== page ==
I am intrigued by Simon the Sorcerer. He is successful at his craft, which is evidenced by a good following. People, all kinds of people, paid attention to him. In fact, his acts were so impressive that people thought he was a god. Imagine his life. He was a more than a celebrity. He was called on to help out in all kinds of situations, that is, Until Phillip showed up. Phillip came to Samaria casting out unclean spirits and healing the paralyzed and the lame in the name of Jesus. When the people of Samaria heard him speak and saw him work, they quickly realized the falsehood of Simon, exchanging it for the real power of God. Simon’s work was nothing more than smoke and mirrors. Phillip, however, was teaching the real deal. This new understanding led them to believe and be baptized in the name of Jesus Christ.
Ironically, Simon did the same. Verse 13 explains that “even Simon believed.” This is a great story, right? Simon and all the people recognized that God has greater power. Their response was belief and baptism. It sounds easy. But, was it really surrender? As the story of Simon the sorcerer continues, we get a deep look into his heart. In fact, we get to see some things that even he himself was probably not aware of. Why not? Jeremiah 17:9 tells us today that “the heart is deceitful above all things, and desperately sick.” Simon proves this in dramatic fashion. When he sees Peter empowering people with the Holy Spirit by laying hands on them, he wants the same power for himself. He asks Peter to give him the same ability. “How much do you want for it,” he asks. Now, Peter was a quick character study. I’m guessing that he had questioned Simon’s motives since the first time they met. With Simon’s request, Peter is able to see his heart clearly. What does he see? “The gall of bitterness and the bond of iniquity” (Acts 8:23). Obviously, this is not the condition of a surrendered and saved heart.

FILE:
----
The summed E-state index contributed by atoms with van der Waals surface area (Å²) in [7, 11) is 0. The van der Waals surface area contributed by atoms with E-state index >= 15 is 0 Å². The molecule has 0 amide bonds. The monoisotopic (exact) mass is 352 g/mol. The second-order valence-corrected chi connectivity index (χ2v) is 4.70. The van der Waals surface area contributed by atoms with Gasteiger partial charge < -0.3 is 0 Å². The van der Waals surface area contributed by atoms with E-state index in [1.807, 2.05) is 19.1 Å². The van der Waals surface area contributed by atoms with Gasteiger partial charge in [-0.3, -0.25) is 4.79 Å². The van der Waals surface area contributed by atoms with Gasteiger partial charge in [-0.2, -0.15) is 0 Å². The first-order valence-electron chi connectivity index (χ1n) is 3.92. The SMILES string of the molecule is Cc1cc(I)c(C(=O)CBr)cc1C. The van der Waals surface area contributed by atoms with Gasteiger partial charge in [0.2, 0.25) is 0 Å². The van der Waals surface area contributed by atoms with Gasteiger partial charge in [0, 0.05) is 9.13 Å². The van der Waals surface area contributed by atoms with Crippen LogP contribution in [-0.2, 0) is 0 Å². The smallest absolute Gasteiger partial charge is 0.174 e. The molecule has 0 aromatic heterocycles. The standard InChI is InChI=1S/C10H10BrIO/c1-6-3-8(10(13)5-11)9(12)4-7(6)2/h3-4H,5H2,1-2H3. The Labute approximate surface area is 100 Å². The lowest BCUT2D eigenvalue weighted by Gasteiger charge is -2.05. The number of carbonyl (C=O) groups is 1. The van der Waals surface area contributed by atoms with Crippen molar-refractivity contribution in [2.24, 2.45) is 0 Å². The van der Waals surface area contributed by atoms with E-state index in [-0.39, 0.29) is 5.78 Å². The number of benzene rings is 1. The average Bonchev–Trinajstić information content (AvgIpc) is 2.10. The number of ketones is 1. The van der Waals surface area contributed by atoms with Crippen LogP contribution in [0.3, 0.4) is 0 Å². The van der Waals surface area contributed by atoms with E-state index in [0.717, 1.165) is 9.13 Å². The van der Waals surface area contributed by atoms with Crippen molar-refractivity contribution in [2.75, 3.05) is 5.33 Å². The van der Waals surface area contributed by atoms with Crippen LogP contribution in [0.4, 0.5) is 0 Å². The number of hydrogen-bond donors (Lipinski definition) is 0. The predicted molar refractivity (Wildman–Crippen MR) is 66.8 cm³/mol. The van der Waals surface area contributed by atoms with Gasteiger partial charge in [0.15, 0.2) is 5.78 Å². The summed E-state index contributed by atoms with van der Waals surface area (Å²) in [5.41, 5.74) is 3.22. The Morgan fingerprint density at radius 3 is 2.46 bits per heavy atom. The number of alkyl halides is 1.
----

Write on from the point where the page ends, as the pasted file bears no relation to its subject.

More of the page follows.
Simon’s response to Peter offers us another glimpse at his heart. He asks Peter to pray “that nothing of what you have said may come upon me” (Acts 8:24). This is request again reveals the iniquity in his heart. Contrast Simon’s response with one of true surrender. Surrender requires that we recognize our iniquity and trust God with it. When we do, God promises us renewal and transformation (Romans 12:2), assuring us that, “our hearts may be encouraged, being knit together in love, to reach all the riches of full assurance of understanding and the knowledge of God’s mystery, which is Christ” (Colossians 2:2).
When I read about Simon, I get nervous. If Simon was not able to detect the deceitfulness of his own heart, how can we detect and identify sickness in our own hearts? Jeremiah has the answer. He reminds us that it is the Lord who searches our hearts and tests our minds (Jeremiah 17:10). The trick is getting out-of-the-way long enough to let him. Are you willing to submit to the Lord today?